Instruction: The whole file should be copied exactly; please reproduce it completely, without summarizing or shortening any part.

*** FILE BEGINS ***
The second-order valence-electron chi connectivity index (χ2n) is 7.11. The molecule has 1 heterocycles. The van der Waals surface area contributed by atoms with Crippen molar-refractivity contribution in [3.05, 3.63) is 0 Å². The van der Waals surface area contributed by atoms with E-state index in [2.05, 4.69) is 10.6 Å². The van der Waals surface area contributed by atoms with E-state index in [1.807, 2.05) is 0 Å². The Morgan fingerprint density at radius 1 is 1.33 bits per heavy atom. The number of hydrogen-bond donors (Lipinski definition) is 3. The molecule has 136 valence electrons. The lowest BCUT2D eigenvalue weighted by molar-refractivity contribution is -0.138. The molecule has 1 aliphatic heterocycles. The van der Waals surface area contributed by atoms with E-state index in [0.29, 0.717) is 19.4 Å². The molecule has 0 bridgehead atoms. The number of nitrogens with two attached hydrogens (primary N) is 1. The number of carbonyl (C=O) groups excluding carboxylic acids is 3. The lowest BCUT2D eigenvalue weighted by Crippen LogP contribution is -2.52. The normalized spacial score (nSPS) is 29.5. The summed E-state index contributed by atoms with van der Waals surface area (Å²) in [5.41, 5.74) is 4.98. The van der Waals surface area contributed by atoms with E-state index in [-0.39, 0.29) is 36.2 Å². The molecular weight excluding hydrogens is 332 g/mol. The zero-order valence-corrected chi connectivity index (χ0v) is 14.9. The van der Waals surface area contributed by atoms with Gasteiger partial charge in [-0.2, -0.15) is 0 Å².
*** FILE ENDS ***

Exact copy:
The second-order valence-electron chi connectivity index (χ2n) is 7.11. The molecule has 1 heterocycles. The van der Waals surface area contributed by atoms with Crippen molar-refractivity contribution in [3.05, 3.63) is 0 Å². The van der Waals surface area contributed by atoms with E-state index in [2.05, 4.69) is 10.6 Å². The van der Waals surface area contributed by atoms with E-state index in [1.807, 2.05) is 0 Å². The Morgan fingerprint density at radius 1 is 1.33 bits per heavy atom. The number of hydrogen-bond donors (Lipinski definition) is 3. The molecule has 136 valence electrons. The lowest BCUT2D eigenvalue weighted by molar-refractivity contribution is -0.138. The molecule has 1 aliphatic heterocycles. The van der Waals surface area contributed by atoms with E-state index in [0.29, 0.717) is 19.4 Å². The molecule has 0 bridgehead atoms. The number of nitrogens with two attached hydrogens (primary N) is 1. The number of carbonyl (C=O) groups excluding carboxylic acids is 3. The lowest BCUT2D eigenvalue weighted by Crippen LogP contribution is -2.52. The normalized spacial score (nSPS) is 29.5. The summed E-state index contributed by atoms with van der Waals surface area (Å²) in [5.41, 5.74) is 4.98. The van der Waals surface area contributed by atoms with E-state index in [-0.39, 0.29) is 36.2 Å². The molecular weight excluding hydrogens is 332 g/mol. The zero-order valence-corrected chi connectivity index (χ0v) is 14.9. The van der Waals surface area contributed by atoms with Gasteiger partial charge in [-0.2, -0.15) is 0 Å².